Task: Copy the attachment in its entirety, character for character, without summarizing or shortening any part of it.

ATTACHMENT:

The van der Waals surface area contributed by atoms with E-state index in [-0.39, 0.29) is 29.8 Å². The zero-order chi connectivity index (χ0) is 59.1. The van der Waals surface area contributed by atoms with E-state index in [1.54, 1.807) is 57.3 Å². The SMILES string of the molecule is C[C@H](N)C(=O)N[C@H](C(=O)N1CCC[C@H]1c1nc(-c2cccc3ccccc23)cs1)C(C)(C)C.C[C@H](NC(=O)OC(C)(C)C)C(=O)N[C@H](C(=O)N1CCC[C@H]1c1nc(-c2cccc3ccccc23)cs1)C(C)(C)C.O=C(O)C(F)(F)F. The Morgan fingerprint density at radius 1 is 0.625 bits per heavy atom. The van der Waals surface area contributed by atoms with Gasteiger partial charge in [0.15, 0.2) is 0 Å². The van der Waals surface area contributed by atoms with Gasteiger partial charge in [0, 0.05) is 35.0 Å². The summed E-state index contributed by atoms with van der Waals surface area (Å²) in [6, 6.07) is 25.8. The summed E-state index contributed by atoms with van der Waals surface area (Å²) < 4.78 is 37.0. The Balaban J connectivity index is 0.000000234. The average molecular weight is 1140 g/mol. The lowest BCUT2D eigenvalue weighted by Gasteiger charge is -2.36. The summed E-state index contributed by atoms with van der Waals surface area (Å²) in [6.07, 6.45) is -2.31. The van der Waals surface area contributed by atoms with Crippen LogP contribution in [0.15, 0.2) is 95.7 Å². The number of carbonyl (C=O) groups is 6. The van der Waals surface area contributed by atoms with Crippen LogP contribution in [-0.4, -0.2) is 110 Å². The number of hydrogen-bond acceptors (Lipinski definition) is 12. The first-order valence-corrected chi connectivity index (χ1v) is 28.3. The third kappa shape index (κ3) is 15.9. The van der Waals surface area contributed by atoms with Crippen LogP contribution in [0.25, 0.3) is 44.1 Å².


The van der Waals surface area contributed by atoms with E-state index in [-0.39, 0.29) is 29.8 Å². The zero-order chi connectivity index (χ0) is 59.1. The van der Waals surface area contributed by atoms with E-state index in [1.54, 1.807) is 57.3 Å². The SMILES string of the molecule is C[C@H](N)C(=O)N[C@H](C(=O)N1CCC[C@H]1c1nc(-c2cccc3ccccc23)cs1)C(C)(C)C.C[C@H](NC(=O)OC(C)(C)C)C(=O)N[C@H](C(=O)N1CCC[C@H]1c1nc(-c2cccc3ccccc23)cs1)C(C)(C)C.O=C(O)C(F)(F)F. The Morgan fingerprint density at radius 1 is 0.625 bits per heavy atom. The van der Waals surface area contributed by atoms with Gasteiger partial charge in [0.15, 0.2) is 0 Å². The van der Waals surface area contributed by atoms with Gasteiger partial charge in [0, 0.05) is 35.0 Å². The summed E-state index contributed by atoms with van der Waals surface area (Å²) in [6, 6.07) is 25.8. The summed E-state index contributed by atoms with van der Waals surface area (Å²) < 4.78 is 37.0. The Balaban J connectivity index is 0.000000234. The average molecular weight is 1140 g/mol. The lowest BCUT2D eigenvalue weighted by Gasteiger charge is -2.36. The summed E-state index contributed by atoms with van der Waals surface area (Å²) in [6.07, 6.45) is -2.31. The van der Waals surface area contributed by atoms with Crippen LogP contribution in [0.15, 0.2) is 95.7 Å². The number of carbonyl (C=O) groups is 6. The van der Waals surface area contributed by atoms with Crippen LogP contribution in [-0.4, -0.2) is 110 Å². The number of hydrogen-bond acceptors (Lipinski definition) is 12. The first-order valence-corrected chi connectivity index (χ1v) is 28.3. The third kappa shape index (κ3) is 15.9. The van der Waals surface area contributed by atoms with Crippen LogP contribution in [0.25, 0.3) is 44.1 Å².